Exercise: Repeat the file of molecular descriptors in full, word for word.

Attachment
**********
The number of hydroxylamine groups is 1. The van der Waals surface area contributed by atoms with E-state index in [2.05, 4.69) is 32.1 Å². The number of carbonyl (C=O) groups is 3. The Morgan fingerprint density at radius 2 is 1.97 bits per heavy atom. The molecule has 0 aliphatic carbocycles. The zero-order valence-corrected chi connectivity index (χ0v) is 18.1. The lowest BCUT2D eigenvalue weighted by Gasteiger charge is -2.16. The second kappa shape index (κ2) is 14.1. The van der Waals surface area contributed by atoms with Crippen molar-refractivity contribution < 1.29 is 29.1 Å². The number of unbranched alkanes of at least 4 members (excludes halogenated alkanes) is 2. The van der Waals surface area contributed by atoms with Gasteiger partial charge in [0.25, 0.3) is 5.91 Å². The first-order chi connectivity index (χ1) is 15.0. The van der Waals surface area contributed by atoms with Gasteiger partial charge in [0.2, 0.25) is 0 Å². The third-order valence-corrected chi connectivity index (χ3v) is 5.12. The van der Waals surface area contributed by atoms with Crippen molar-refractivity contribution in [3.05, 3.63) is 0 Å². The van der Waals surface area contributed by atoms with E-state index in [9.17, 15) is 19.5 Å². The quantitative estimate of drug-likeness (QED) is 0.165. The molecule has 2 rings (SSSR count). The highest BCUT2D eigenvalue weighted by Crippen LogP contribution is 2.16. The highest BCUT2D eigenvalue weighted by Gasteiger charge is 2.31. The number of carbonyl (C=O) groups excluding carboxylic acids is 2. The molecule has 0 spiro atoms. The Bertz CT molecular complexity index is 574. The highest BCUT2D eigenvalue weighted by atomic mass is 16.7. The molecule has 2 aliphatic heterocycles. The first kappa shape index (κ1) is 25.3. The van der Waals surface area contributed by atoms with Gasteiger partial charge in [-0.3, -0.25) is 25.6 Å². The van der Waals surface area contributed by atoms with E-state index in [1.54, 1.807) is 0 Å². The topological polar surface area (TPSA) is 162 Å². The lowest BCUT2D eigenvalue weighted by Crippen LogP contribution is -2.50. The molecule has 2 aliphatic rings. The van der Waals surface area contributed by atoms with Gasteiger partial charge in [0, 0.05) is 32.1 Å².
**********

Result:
The number of hydroxylamine groups is 1. The van der Waals surface area contributed by atoms with E-state index in [2.05, 4.69) is 32.1 Å². The number of carbonyl (C=O) groups is 3. The Morgan fingerprint density at radius 2 is 1.97 bits per heavy atom. The molecule has 0 aliphatic carbocycles. The zero-order valence-corrected chi connectivity index (χ0v) is 18.1. The lowest BCUT2D eigenvalue weighted by Gasteiger charge is -2.16. The second kappa shape index (κ2) is 14.1. The van der Waals surface area contributed by atoms with Crippen molar-refractivity contribution < 1.29 is 29.1 Å². The number of unbranched alkanes of at least 4 members (excludes halogenated alkanes) is 2. The van der Waals surface area contributed by atoms with Gasteiger partial charge in [0.25, 0.3) is 5.91 Å². The first-order chi connectivity index (χ1) is 15.0. The van der Waals surface area contributed by atoms with Gasteiger partial charge in [0.2, 0.25) is 0 Å². The third-order valence-corrected chi connectivity index (χ3v) is 5.12. The van der Waals surface area contributed by atoms with Crippen molar-refractivity contribution in [3.05, 3.63) is 0 Å². The van der Waals surface area contributed by atoms with E-state index in [9.17, 15) is 19.5 Å². The quantitative estimate of drug-likeness (QED) is 0.165. The molecule has 2 rings (SSSR count). The highest BCUT2D eigenvalue weighted by Crippen LogP contribution is 2.16. The highest BCUT2D eigenvalue weighted by Gasteiger charge is 2.31. The number of carbonyl (C=O) groups excluding carboxylic acids is 2. The molecule has 0 spiro atoms. The Bertz CT molecular complexity index is 574. The highest BCUT2D eigenvalue weighted by atomic mass is 16.7. The molecule has 2 aliphatic heterocycles. The first kappa shape index (κ1) is 25.3. The van der Waals surface area contributed by atoms with Gasteiger partial charge in [-0.3, -0.25) is 25.6 Å². The van der Waals surface area contributed by atoms with E-state index in [1.54, 1.807) is 0 Å². The topological polar surface area (TPSA) is 162 Å². The lowest BCUT2D eigenvalue weighted by Crippen LogP contribution is -2.50. The molecule has 2 aliphatic rings. The van der Waals surface area contributed by atoms with Gasteiger partial charge in [0, 0.05) is 32.1 Å².